If I remember the story correctly the poor guy went outside on one of those days when it was raining/wet and above freezing and the temp was falling like a rock. The owner, an older woman could not get him up or even move the poor guy and he was outside until very late at night or I think it was the next morning. The vet on the news said the fat probably saved the guy as the overnight temps were in something like the single digits.
We don't really know why the dog was removed from the home. Perhaps the owner was elderly, wheel chair bound or otherwise impaired, and may have needed care taking herself. I feel badly that the dog had to be removed, but there are so many possible circumstances that are not mentioned. We can only guess, and hope the owner has handled the situation with grace and that she is doing well herself.
Each culture in our world has its own views and perceptions in care-taking of the animal kingdom. Some value all living creatures and treat them with the dignity they deserve. Others follow religious culture, such as the Sacred Cows that are held in such high esteem that even though families are starving, they refuse to slaughter a cow for food. I do not pretend to understand what drives people to do what they do as far as treatment of animals is concerned.
Last January a young fella living in our great state of Michigan was caught for animal abuse when a woman heard noises coming from a woods behind her house - she walked out and discovered a black lab, hanging by its neck from a tree, beaten badly about the body and head. She released the dog and followed the owner, reported him to the police, and he was given a 'slap on the wrist'. The owner said his dog had incurable cancer and putting the dog to sleep cost more than he could afford at the time. A bald faced lie! The public was outraged, and emails went flying! The news media was alerted and the story was well publicized. The slap on the wrist turned to a felony, and the public still believes that owners punishment should have been much stronger.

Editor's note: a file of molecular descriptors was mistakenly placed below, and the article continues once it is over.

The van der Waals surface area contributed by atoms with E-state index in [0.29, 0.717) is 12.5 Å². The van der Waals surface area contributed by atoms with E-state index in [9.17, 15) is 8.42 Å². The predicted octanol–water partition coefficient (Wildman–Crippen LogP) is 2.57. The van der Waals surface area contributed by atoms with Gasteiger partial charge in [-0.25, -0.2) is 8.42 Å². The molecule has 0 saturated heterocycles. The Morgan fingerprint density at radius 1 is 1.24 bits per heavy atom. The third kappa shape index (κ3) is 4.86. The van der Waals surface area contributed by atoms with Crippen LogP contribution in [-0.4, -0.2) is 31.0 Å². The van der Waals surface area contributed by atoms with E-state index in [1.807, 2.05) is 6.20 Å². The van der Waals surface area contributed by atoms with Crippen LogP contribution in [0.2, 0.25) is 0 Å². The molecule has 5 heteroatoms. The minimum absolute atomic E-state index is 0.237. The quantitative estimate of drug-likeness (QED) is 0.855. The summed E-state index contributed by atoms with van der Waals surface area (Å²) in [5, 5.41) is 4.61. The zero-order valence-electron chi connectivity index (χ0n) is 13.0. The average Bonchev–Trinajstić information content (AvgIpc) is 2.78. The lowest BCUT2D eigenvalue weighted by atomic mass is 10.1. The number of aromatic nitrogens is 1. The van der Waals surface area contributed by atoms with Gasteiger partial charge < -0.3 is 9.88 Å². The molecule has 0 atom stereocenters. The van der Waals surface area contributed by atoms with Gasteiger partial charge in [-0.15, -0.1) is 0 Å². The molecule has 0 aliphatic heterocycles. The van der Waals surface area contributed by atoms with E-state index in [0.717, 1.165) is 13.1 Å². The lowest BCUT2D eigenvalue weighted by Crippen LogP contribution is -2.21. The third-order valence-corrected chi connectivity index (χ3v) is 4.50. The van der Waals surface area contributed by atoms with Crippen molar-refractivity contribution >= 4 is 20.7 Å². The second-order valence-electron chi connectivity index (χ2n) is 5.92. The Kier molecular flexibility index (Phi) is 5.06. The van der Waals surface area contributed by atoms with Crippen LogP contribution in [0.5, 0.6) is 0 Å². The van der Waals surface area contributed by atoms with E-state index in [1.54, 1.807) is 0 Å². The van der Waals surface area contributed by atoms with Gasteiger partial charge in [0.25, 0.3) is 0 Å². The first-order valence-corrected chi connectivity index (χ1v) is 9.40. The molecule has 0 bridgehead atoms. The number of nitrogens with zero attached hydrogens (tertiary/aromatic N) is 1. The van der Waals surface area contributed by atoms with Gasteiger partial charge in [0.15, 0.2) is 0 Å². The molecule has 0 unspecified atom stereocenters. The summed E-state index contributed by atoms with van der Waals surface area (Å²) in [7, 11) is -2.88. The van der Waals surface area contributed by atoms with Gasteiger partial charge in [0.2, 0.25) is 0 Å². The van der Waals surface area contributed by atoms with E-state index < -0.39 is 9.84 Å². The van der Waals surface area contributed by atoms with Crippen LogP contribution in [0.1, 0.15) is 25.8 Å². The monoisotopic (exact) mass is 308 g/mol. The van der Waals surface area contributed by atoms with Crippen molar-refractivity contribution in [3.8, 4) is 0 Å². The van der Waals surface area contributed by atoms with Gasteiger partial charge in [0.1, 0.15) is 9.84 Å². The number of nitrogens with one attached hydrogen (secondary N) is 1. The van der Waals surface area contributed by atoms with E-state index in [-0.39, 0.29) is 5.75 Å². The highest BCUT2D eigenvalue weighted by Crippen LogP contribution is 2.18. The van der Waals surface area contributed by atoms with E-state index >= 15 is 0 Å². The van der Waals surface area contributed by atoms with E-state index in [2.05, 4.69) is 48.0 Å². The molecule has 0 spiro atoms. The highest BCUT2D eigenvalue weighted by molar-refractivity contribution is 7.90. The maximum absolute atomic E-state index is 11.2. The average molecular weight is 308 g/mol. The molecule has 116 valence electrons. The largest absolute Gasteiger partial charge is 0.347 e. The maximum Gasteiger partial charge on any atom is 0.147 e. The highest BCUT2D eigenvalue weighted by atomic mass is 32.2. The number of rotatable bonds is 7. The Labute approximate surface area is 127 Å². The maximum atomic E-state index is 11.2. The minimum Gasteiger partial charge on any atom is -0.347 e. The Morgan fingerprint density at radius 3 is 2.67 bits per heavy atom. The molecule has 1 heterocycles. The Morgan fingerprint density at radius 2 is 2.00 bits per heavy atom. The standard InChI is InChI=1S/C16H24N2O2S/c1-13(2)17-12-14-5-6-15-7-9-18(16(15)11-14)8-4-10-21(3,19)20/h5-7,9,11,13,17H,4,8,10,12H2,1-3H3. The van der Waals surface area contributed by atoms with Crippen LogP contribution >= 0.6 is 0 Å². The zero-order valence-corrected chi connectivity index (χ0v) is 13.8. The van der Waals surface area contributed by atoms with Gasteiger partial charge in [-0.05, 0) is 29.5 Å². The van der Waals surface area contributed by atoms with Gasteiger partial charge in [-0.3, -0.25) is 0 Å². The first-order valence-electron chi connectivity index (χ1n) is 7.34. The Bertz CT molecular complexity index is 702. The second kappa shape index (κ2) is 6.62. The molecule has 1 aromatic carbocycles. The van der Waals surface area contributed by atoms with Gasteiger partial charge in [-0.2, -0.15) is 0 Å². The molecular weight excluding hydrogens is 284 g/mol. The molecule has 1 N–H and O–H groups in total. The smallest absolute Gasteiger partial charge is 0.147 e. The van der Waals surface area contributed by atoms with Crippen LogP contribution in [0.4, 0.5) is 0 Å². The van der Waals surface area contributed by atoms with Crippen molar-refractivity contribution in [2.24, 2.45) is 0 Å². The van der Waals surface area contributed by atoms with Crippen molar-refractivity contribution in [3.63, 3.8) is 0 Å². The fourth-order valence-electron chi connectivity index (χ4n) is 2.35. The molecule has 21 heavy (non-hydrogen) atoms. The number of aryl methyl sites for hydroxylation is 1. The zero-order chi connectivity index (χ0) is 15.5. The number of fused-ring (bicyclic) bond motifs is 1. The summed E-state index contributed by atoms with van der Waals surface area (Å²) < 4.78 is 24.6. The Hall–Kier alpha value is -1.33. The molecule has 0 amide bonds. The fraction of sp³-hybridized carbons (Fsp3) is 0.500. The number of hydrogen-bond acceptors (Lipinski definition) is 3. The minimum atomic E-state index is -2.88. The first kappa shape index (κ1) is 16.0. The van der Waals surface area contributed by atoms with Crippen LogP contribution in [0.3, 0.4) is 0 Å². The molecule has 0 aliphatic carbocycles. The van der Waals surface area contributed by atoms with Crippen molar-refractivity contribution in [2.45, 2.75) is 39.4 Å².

You can read about it by clicking HERE - but know that Chance survived beating, hanging, and antifreeze poisoning, and now has a loving home.
When we choose to be a caretaker, it is our job to do the best we can for the creatures we own by first becoming informed about their breed and type, their health needs and requirements, and to love them within limits set by the knowledge we have acquired. If they become too much of a burdeon to our budget, our lifestyle and way of life, then the animal should be re-homed to someone who will be a better owner and provide it with what it needs to finish its life story in dignity.